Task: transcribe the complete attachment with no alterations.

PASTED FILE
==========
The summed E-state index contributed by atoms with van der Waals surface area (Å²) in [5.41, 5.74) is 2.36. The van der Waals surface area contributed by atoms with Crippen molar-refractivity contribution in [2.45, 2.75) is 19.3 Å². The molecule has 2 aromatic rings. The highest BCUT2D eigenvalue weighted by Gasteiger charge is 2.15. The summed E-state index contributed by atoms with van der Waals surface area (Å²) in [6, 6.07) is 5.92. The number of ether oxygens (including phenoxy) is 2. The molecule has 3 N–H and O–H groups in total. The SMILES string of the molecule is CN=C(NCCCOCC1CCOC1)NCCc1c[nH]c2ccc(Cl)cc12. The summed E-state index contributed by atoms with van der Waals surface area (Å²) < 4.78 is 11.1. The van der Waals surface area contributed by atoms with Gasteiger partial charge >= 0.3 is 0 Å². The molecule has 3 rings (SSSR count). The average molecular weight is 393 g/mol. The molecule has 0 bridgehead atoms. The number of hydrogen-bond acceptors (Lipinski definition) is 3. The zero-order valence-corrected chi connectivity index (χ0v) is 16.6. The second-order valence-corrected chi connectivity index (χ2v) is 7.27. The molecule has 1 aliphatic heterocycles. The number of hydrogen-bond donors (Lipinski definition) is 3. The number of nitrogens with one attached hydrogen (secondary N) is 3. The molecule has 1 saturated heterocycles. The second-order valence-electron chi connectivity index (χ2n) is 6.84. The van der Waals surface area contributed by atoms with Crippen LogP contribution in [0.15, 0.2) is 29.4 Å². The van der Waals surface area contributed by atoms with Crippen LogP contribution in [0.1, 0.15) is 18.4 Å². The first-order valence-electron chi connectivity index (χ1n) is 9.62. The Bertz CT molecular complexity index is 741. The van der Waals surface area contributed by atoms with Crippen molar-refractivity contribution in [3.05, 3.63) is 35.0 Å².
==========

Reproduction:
The summed E-state index contributed by atoms with van der Waals surface area (Å²) in [5.41, 5.74) is 2.36. The van der Waals surface area contributed by atoms with Crippen molar-refractivity contribution in [2.45, 2.75) is 19.3 Å². The molecule has 2 aromatic rings. The highest BCUT2D eigenvalue weighted by Gasteiger charge is 2.15. The summed E-state index contributed by atoms with van der Waals surface area (Å²) in [6, 6.07) is 5.92. The number of ether oxygens (including phenoxy) is 2. The molecule has 3 N–H and O–H groups in total. The SMILES string of the molecule is CN=C(NCCCOCC1CCOC1)NCCc1c[nH]c2ccc(Cl)cc12. The summed E-state index contributed by atoms with van der Waals surface area (Å²) < 4.78 is 11.1. The van der Waals surface area contributed by atoms with Gasteiger partial charge >= 0.3 is 0 Å². The molecule has 3 rings (SSSR count). The average molecular weight is 393 g/mol. The molecule has 0 bridgehead atoms. The number of hydrogen-bond acceptors (Lipinski definition) is 3. The zero-order valence-corrected chi connectivity index (χ0v) is 16.6. The second-order valence-corrected chi connectivity index (χ2v) is 7.27. The molecule has 1 aliphatic heterocycles. The number of hydrogen-bond donors (Lipinski definition) is 3. The number of nitrogens with one attached hydrogen (secondary N) is 3. The molecule has 1 saturated heterocycles. The second-order valence-electron chi connectivity index (χ2n) is 6.84. The van der Waals surface area contributed by atoms with Crippen LogP contribution in [0.15, 0.2) is 29.4 Å². The van der Waals surface area contributed by atoms with Crippen LogP contribution in [0.1, 0.15) is 18.4 Å². The first-order valence-electron chi connectivity index (χ1n) is 9.62. The Bertz CT molecular complexity index is 741. The van der Waals surface area contributed by atoms with Crippen molar-refractivity contribution in [3.05, 3.63) is 35.0 Å².